Although regulation and implementation are matters for the government, the insurance sector should make trust one of its top priorities, Maidou said.

She argued that “if there’s an issue with penetration, it is likely because people are wondering whether insurance companies will come to the party and pay the claims when called upon to do so.

“The only way to build trust is delivering on the promise that we make to policyholders: transparency, availability, acceptability and affordability”.

Building trust, she said, also means educating the population about insurance and how it works.

Access to data

Growing its African operations largely means “adapting Allainz’s products to the African context”, explained Maidou. “You cannot expect the same standards that you would get in places like Germany or somewhere else in Europe or the United States. So we have to look at products in the African context quite often.”

Access to data is necessary for an insurance company to decide to absorb another company’s risks.

Maidou complained that the insurance sector across the continent faced “a major issue with data”. The privatisation of Nigeria’s power sector in 2013 “has attracted a lot of insurance companies looking to support it. It calls for a lot of answers from our end, as it is difficult to insure something without access to enough information”.

Africa’s 70% mobile phone penetration rate has simplified data collection over the past decade, although the continental insurance penetration rate sits at only 2%, excluding South Africa’s 14% penetration rate.

“The question is: How do we tap into the vast penetration rates of the mobile phone sector to provide insurance to a wider group of people?” Maidou asked.

“Apart from helping us communicate with more people to help find what exactly it is that they want, mobile phones have opened new avenues like crop insurance – which is one of the key areas we are interested in, mainly because of the vast arable land that is available.”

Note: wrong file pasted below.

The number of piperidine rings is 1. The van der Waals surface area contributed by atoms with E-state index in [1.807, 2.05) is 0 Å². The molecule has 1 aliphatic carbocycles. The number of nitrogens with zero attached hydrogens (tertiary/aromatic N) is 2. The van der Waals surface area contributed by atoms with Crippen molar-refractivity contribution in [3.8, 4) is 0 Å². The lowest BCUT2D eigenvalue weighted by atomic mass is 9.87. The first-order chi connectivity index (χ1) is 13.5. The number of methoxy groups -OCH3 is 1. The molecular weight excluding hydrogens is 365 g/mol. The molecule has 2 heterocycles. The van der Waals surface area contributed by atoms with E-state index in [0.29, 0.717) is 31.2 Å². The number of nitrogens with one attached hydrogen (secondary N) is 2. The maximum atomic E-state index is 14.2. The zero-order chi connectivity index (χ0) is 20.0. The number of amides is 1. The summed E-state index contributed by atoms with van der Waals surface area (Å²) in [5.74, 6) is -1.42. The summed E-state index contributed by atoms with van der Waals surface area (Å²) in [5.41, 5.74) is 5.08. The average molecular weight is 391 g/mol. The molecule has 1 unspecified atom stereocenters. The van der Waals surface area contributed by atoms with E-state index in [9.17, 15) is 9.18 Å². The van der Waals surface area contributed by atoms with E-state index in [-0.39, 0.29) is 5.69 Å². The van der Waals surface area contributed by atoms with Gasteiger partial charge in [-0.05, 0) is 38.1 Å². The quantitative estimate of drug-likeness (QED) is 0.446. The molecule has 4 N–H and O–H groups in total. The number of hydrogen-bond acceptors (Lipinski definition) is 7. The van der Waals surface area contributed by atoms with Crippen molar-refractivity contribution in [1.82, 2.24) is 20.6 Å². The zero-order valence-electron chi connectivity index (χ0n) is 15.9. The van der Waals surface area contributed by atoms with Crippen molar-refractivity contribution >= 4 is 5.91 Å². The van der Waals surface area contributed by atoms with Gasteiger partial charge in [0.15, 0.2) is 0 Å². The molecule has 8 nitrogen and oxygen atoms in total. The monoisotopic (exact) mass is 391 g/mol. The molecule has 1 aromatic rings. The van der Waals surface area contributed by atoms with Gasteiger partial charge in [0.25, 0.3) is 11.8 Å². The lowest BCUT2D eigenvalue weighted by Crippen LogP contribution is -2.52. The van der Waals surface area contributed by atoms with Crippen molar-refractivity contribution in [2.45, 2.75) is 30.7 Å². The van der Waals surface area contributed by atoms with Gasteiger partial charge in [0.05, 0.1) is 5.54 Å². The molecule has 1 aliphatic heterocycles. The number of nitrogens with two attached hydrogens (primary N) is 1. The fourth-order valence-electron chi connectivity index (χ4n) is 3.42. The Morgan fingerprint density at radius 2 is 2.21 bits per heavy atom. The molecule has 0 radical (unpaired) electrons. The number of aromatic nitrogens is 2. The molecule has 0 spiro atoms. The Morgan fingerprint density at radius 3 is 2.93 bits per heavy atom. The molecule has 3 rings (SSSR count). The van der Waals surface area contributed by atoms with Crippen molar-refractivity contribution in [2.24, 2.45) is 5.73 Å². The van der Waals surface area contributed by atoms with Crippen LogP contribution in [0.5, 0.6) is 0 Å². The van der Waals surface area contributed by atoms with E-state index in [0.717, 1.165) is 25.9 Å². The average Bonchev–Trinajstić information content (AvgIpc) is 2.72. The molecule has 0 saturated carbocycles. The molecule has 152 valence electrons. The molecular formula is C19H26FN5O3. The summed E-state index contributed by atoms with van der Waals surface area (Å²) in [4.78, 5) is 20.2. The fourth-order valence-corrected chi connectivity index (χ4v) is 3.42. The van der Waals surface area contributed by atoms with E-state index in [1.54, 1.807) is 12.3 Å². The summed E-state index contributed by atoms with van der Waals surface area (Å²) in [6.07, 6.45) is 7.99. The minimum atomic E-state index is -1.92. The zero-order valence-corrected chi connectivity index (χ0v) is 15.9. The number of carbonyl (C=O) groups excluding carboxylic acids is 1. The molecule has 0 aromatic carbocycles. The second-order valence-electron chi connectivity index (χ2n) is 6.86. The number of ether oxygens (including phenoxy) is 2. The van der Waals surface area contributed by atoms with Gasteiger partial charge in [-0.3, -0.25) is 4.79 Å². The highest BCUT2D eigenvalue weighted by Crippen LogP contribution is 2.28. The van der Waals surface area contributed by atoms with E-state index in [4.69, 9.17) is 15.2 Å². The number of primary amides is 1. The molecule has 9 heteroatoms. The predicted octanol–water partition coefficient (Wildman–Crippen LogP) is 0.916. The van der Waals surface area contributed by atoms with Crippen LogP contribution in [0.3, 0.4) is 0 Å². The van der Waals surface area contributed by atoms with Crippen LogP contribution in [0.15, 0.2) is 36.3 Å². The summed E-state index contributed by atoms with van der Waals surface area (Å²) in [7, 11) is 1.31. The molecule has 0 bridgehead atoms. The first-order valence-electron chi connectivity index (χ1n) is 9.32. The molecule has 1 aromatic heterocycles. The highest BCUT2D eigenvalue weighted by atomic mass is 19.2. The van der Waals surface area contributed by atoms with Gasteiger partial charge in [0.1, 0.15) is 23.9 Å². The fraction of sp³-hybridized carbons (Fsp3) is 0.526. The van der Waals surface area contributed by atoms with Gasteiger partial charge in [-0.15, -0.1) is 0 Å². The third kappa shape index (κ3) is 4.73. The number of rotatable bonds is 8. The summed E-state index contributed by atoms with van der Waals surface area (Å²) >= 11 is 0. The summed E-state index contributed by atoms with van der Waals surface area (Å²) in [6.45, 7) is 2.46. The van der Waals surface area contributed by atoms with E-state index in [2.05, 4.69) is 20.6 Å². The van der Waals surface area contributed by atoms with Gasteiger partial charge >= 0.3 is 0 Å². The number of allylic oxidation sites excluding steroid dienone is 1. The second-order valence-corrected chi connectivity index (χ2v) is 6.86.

Talent challenge

For Maidou, boosting insurance penetration involves educating local populations and strengthening capacity in terms of local talent. At the helm of the Insurance Institute of South Africa since 2015, Maidou – who is from Burkina Faso – says she is aware of the wide-scale lack of skills facing the insurance sector in Africa.

And in a bid to address this challenge, she has joined other firms to promote a special insurance project led by the African Leadership University’s [African Leadership Group has under its umbrella: AL Academy, AL University, AL Network, Africa Advisory Group] Fred Swaniker.

The Mauritius-based African Leadership University, a recent addition to the Africa Leadership Group, opened its doors to students from across the continent in March 2016. Graça Machel, wife of the late Nelson Mandela and member of The Elders – serves as the university’s chancellor.

“Although we are competitors in the same market, we have one common goal,” Maidou said. “That’s the only way for us to make insurance more sustainable and also make sure Africans lead the African insurance market in the long run.”

The top management at Allianz Africa’s headquarters in South Africa is 90% African, while its top management around the continent has 70% local representation.

“When I started here [in South Africa], the management team consisted of about 17 people, of which six were expatriates,” she added. “Now, we are down to one non-African expat. As people leave, we hire Africans to replace them.

“If we are going to invest in a market, it is important that we also invest in the people in that market.”